Just spent a couple hours cleaning up the “About the Project” page. Wanted to give visitors a sense of our “thesis,” but to also include the acknowledgements on this page. I am thinking about adding the COPLAC logo or maybe pictures of maybe pictures of Lynn Tatum or Dr. Owen and Dr. Mathew. Not trying to get brownie points, just want to break up the wall of text. What do you guys think? Also got my section of the “About Us” subpage finished. Most importantly though, I got a link to the McDonald County Historical Society website on the footer of all of the pages. This took a long time to figure out the “coding” for. May work on organizing the front page now. Just wanted to get some thoughts on how to improve the “About the Project” page.
Today I did a bit of work on the About page of the website. I was able to link the “About the Authors” and “Bibliography” pages to the About page so that we could click on the links. I then took some of the paragraphs from our objectives on our contract and edited them to give a brief description of the website and project. I also put in a few sentences about myself in the “About the Authors” section. Me and Jonas plan to also have a picture of each of us on there as well. Later this week me and Jonas will work on the other pages to have the rough draft of our site ready by next week.
I also made a request to the State Archives for State funding and they sent me a pdf of a bunch of records that I am going to go through and incorporate into the tourism/familyland crisis pages.
I just called the West Virginia University Library and asked whether we could have permission to use their photographs on our website. They said that it would be fine as long as we signed the associated forms. The jpegs on their site can be used for free but higher quality images are $10 each and require a different agreement form.
1) Benning Wentworth’s Claims in the New Hampshire-New York Border Controversy: A case of Twenty-Twenty Hindsight? (1975)
By: Allan R. Raymond
This source secondary source explores the New Hampshire-New York border controversy through a contemporary point of view. The author claims that many look at the controversy through a modern perspective, letting Wentworth’s flagrant disregard for instructions blind them from what really occurred. Wentworth had a legitimate right to dispense the land grants. Raymond’s evidence is based off the New Hampshire occupation of the Dummerstown blockhouse and trading post. Built with private funds in 1724 (in exchange for land), the blockhouse (originally built for frontier security) had a small trading post attached to it (built in 1728). The trading post was intended to maintain Indian goodwill (e.g. maintain trade relations on the border) and did not make much of a profit. Since the trading post did not yield much profits, the oblation to supply troops and maintenance for Dummerstown was debated by Massachusetts, New York, and New Hampshire. New York insisted that New Hampshire should maintain Dummerstown. According to Raymond, “the crucial point, however, is not who maintained the fort, but the view of all three participants, Massachusetts, New Hampshire and the crown, that the outpost was on New Hampshire Soil, that was the colony’s first solid claim west of the Connecticut (23).” By looking at it from this contemporary perspective, we can see the logic behind Wentworth’s actions.
Primary sources mined out of this secondary work:
1) Benning Wentworth to George Clinton, 25 April, 1750, Doc. HIST. N.Y., IV, 533-4.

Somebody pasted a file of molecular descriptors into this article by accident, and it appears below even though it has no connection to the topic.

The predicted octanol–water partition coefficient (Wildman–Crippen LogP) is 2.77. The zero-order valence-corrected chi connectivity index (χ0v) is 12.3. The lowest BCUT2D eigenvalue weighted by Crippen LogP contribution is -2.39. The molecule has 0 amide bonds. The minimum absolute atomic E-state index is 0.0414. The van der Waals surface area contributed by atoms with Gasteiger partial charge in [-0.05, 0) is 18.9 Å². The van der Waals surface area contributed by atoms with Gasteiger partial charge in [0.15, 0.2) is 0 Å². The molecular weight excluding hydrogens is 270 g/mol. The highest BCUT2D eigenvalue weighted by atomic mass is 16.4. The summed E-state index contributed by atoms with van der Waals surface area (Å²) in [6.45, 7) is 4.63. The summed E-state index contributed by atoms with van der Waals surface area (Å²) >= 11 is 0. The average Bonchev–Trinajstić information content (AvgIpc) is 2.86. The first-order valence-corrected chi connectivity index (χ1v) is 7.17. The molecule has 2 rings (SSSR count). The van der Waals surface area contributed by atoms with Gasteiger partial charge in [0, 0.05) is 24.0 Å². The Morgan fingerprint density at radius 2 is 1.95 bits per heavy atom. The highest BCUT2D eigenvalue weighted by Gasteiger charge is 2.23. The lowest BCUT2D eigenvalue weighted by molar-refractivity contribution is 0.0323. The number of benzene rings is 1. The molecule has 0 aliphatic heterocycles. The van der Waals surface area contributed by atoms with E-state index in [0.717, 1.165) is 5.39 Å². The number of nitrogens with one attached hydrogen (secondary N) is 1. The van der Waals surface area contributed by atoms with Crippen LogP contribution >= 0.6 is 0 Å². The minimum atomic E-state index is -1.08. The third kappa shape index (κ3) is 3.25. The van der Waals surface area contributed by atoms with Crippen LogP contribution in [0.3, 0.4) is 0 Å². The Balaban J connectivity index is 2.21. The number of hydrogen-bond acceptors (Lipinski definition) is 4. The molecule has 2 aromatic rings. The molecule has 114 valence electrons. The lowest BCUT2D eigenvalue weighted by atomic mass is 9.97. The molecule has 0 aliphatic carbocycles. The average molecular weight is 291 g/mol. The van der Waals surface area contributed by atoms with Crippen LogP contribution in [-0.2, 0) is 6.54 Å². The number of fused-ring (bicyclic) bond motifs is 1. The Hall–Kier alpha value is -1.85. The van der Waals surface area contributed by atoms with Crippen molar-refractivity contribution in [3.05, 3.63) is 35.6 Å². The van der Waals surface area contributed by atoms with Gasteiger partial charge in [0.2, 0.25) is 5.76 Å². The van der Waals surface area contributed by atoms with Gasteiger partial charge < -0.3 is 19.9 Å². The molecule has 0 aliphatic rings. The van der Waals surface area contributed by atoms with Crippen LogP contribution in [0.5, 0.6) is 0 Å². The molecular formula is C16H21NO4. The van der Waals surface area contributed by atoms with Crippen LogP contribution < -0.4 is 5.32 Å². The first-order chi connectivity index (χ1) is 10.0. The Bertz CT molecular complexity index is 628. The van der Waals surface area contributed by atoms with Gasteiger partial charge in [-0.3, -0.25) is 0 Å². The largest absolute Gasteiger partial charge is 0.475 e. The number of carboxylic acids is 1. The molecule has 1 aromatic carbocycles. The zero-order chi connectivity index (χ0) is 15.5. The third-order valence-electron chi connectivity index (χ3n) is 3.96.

2) George Clinton to Benning Wentworth, 6 June, 1750, Ibid, IV, 543-5
3) United States Reports. Vermont V. New Hampshire, Vol. 289, (Washington 1933), 593-620.
4) Massachusetts State Archives, General Court Records, Vol. XII, 107.
5) Benning Wentworth to the Board of Trade, IV, 548-9
6) William Slade, Jr. Vermont State Papers, (Middlebury, 1823), 13-16 lists all Wentworth’s grants.
2) Indian Occupation of Vermont (July 1965)
By: Gordon M. Day
This source explores the question of Native American presence in Vermont. It had been widely accepted that there was not a large Native American presence in Vermont in 1749 when Wentworth began giving land grants. Day provides evidence that the Missisquoi tribe were possible occupants of the area, along with the Mohican tribe (though that is still an open question). He also makes a compelling case of the Schaghticokes occupying Vermont as refugees in the wake of defeat during King Phillip’s war. We do not want to completely ignore the Native American perspective of the New Hampshire land grants and the early settlement of Vermont. This article has given us a launching point to include some Native American perspectives throughout out the pages. Undergraduate students interested in Native American history can use this not well talked about question of the Indian presence in Vermont as a paper topic. Hopefully our site can be a launching point for further, in-depth research on the topic.
3) Two Hundred Years in the Hartland Church (January 1962)
By: Virginia Sutherland Bail
Bail explores the religious culture of Vermont prior to and after the American Revolution. Bail focuses more post revolution groups as they make their way onto the Vermont Grants. The religious freedoms built into the Vermont Constitution were extensive, making religious pluralism common. That did not come without its issues, as many small groups of Congregationalists such as the Protestants, Baptists, and Quakers competed for political power. Even with smaller religious groups quarreling over old issues, Bail claims, “the principles of toleration and freedom of worship, incorporated in the constitutions of the United States and Vermont, are debts we owe this new liberalism (18).” Therefore, the post revolution and U.S. and Vermont legislatures had turned their attention away from British occupation and towards the churches and the practices of religion (18). This article will be very useful for Section III of our project when we explore the actual secession of Vermont Republic and its constitution.